Google Inc. has applied for a patent that focuses on fitting a camera into a contact lens.
The camera would allow lens users to process different types of data that can be sent to a connected smartphone.
This technology is part of the search engine's smart contact-lens project, which was first announced last year, according to The Columbus Dispatch. The company applied for the patent in 2012, which was published this month by the U.S. Patent and Trademark Office.
The patent includes an outline of fitting the camera into the contact lens so that its thickness is not increased significantly. The camera would collect data from the user's surroundings, which includes light, objects, faces, colors and motion, Top Tech News reported.
Google's camera can also extend the user's eyesight, giving the person a wider view, as well as the ability to zoom in.
The lens will capture images based on the eye movements of the user, such as blinking. Users can locally or remotely control the processing of the images with a tablet or a cell phone, American University Intellectual Property Brief reported.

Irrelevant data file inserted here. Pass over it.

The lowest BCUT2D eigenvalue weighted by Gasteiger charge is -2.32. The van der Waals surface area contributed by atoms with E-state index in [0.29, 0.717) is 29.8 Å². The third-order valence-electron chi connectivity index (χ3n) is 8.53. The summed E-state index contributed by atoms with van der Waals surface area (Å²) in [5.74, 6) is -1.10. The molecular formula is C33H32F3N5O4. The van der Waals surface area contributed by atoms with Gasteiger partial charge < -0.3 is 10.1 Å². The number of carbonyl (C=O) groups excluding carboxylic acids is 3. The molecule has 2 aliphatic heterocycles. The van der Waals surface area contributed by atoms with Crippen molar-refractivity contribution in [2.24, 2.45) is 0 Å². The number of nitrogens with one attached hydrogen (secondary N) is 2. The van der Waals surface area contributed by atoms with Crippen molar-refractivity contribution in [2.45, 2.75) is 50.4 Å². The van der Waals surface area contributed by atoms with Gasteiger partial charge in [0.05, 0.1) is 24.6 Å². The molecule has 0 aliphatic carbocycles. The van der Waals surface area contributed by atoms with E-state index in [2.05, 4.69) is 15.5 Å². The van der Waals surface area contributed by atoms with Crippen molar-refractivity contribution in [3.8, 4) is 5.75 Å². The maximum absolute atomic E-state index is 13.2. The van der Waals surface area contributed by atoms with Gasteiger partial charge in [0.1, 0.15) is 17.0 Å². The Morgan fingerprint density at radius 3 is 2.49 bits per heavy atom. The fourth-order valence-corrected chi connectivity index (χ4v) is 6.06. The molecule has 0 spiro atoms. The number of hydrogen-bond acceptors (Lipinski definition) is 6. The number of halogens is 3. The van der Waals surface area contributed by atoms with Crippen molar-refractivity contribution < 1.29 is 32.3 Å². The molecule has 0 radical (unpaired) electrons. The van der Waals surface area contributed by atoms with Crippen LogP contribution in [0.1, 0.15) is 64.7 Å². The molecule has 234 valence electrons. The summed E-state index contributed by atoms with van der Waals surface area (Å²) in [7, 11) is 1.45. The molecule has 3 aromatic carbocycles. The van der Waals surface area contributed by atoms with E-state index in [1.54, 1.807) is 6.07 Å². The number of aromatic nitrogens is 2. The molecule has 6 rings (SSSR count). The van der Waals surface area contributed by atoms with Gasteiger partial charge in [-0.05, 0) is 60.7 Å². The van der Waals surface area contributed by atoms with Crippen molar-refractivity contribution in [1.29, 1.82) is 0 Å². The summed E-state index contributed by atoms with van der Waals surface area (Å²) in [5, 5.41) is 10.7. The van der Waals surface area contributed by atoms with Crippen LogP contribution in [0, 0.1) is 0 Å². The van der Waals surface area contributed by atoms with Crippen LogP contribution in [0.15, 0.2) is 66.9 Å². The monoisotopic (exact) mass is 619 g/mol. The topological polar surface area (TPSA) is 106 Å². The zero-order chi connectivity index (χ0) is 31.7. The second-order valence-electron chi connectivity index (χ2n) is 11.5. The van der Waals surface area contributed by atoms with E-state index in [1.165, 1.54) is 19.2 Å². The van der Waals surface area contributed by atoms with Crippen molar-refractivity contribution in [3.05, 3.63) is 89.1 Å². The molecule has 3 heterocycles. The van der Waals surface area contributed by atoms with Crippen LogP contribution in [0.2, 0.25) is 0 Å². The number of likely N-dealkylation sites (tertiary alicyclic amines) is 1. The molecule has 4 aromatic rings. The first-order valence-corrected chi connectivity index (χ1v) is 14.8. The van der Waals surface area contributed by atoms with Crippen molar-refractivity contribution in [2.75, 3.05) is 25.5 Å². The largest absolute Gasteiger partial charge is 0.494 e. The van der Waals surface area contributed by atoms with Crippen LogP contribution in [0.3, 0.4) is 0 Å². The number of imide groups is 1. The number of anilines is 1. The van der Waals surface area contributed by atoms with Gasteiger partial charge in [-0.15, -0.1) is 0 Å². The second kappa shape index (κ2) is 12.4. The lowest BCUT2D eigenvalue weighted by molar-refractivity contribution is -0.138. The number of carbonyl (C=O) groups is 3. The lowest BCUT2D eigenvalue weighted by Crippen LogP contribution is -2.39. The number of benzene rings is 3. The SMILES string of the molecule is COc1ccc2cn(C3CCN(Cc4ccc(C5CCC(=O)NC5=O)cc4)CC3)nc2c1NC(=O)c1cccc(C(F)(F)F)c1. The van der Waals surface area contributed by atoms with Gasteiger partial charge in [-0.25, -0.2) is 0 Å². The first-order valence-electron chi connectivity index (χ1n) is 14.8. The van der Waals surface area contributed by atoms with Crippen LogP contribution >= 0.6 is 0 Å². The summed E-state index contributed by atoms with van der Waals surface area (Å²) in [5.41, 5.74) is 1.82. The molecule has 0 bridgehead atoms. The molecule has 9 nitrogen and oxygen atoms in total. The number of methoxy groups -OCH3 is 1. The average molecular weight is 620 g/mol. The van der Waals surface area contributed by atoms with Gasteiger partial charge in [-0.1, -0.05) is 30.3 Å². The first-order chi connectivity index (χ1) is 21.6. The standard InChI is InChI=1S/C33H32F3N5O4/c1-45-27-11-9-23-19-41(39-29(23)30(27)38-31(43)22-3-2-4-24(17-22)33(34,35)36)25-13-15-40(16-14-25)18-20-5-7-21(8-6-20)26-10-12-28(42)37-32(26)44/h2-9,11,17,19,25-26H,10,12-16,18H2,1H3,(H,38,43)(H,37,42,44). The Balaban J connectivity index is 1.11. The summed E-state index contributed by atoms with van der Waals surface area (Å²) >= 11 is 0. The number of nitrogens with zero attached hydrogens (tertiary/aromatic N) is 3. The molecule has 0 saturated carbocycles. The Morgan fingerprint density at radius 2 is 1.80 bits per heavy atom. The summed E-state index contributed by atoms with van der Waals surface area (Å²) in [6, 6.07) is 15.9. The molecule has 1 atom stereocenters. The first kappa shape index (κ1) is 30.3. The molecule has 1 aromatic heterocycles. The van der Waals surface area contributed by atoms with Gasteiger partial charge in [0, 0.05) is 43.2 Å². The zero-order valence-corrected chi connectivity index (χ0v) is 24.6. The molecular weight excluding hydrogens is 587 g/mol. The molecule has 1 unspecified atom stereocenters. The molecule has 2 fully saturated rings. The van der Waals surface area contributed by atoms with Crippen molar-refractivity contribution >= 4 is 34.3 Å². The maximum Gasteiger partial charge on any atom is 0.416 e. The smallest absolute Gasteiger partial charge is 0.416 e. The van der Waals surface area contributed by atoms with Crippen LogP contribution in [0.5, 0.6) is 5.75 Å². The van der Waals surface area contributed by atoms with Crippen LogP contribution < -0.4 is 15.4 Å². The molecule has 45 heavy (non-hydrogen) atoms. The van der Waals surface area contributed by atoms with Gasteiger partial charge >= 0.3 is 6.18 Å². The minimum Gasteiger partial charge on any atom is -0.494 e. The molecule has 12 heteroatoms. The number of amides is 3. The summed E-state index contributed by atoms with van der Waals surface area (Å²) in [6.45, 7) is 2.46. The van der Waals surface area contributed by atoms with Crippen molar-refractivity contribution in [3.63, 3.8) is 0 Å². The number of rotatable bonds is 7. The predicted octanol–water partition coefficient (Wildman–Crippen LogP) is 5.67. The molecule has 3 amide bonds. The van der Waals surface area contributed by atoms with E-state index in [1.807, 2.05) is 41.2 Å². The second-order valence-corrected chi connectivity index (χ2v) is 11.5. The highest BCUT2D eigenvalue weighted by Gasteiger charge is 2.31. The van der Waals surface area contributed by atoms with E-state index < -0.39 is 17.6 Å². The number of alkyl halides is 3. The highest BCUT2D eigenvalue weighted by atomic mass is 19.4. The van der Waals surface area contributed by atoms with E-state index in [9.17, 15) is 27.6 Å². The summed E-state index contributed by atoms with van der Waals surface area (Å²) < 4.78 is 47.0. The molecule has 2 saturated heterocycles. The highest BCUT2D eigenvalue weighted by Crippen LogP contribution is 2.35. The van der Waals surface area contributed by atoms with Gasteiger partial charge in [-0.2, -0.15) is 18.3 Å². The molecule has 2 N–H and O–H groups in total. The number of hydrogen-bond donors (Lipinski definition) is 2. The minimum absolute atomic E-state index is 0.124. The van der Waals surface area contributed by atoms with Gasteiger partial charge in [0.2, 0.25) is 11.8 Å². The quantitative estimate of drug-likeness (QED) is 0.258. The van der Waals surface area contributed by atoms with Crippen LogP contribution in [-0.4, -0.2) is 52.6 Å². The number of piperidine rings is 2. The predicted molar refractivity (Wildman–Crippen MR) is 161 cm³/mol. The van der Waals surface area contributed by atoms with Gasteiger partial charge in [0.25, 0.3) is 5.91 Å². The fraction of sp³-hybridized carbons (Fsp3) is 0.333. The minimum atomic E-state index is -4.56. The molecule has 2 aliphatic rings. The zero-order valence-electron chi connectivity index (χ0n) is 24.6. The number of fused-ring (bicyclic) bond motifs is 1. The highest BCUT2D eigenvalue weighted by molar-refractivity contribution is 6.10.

The technology also has the potential to help blind people with certain activities, such as using the surroundings to let the person know when it is ok to cross the street. The facial recognition and zoom-in features can also put the contact lens to use for law enforcement.
The lens has other potential uses, such as feeding the images into a database for ID matching, which could help people recognize friends without saying anything, FierceMobileHealthcare reported. The technology can get rid of the need for binoculars with the zoom-in feature, and also monitor a body's vital signs.
The patent states that the Google contact lens computer could use more than one camera, and "communication interaction may be coupled wirelessly, while power supply interactions may be coupled via wire."
Google now has seven patents that will be used for research of the contact lens.